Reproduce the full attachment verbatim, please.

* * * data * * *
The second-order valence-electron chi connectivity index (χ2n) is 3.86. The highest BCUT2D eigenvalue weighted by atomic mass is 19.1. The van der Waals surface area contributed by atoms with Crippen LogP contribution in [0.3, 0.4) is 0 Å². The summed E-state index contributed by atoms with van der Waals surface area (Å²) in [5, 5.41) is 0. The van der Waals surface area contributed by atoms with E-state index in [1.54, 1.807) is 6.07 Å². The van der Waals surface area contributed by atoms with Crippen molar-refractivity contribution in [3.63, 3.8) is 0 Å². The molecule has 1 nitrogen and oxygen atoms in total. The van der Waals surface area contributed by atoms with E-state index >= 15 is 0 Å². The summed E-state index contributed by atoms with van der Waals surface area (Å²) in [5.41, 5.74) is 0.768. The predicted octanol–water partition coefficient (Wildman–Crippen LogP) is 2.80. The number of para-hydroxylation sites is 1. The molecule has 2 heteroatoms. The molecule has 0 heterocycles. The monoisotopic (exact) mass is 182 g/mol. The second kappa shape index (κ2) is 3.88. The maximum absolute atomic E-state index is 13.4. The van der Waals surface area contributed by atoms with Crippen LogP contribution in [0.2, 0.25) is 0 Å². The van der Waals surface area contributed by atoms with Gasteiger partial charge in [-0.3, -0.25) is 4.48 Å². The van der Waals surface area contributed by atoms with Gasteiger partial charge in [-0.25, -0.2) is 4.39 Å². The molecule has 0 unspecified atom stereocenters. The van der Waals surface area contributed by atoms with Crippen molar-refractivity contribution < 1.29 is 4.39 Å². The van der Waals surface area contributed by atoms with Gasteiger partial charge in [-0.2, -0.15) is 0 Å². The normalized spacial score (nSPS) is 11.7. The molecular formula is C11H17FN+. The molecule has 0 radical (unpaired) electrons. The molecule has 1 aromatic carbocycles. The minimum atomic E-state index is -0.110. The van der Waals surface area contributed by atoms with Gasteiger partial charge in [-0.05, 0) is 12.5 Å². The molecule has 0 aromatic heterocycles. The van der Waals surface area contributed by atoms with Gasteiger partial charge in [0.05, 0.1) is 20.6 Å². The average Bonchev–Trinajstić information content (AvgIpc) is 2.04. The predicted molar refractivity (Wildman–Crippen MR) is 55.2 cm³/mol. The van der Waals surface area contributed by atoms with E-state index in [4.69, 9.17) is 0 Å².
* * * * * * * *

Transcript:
The second-order valence-electron chi connectivity index (χ2n) is 3.86. The highest BCUT2D eigenvalue weighted by atomic mass is 19.1. The van der Waals surface area contributed by atoms with Crippen LogP contribution in [0.3, 0.4) is 0 Å². The summed E-state index contributed by atoms with van der Waals surface area (Å²) in [5, 5.41) is 0. The van der Waals surface area contributed by atoms with E-state index in [1.54, 1.807) is 6.07 Å². The van der Waals surface area contributed by atoms with Crippen molar-refractivity contribution in [3.63, 3.8) is 0 Å². The molecule has 1 nitrogen and oxygen atoms in total. The van der Waals surface area contributed by atoms with E-state index >= 15 is 0 Å². The summed E-state index contributed by atoms with van der Waals surface area (Å²) in [5.41, 5.74) is 0.768. The predicted octanol–water partition coefficient (Wildman–Crippen LogP) is 2.80. The number of para-hydroxylation sites is 1. The molecule has 2 heteroatoms. The molecule has 0 heterocycles. The monoisotopic (exact) mass is 182 g/mol. The second kappa shape index (κ2) is 3.88. The maximum absolute atomic E-state index is 13.4. The van der Waals surface area contributed by atoms with Crippen LogP contribution in [0.2, 0.25) is 0 Å². The van der Waals surface area contributed by atoms with Gasteiger partial charge in [-0.3, -0.25) is 4.48 Å². The van der Waals surface area contributed by atoms with Gasteiger partial charge in [-0.25, -0.2) is 4.39 Å². The molecule has 0 unspecified atom stereocenters. The van der Waals surface area contributed by atoms with Crippen molar-refractivity contribution < 1.29 is 4.39 Å². The van der Waals surface area contributed by atoms with Gasteiger partial charge in [-0.2, -0.15) is 0 Å². The normalized spacial score (nSPS) is 11.7. The molecular formula is C11H17FN+. The molecule has 0 radical (unpaired) electrons. The molecule has 1 aromatic carbocycles. The minimum atomic E-state index is -0.110. The van der Waals surface area contributed by atoms with Gasteiger partial charge in [-0.05, 0) is 12.5 Å². The molecule has 0 aromatic heterocycles. The van der Waals surface area contributed by atoms with Gasteiger partial charge in [0.05, 0.1) is 20.6 Å². The average Bonchev–Trinajstić information content (AvgIpc) is 2.04. The predicted molar refractivity (Wildman–Crippen MR) is 55.2 cm³/mol. The van der Waals surface area contributed by atoms with E-state index in [4.69, 9.17) is 0 Å².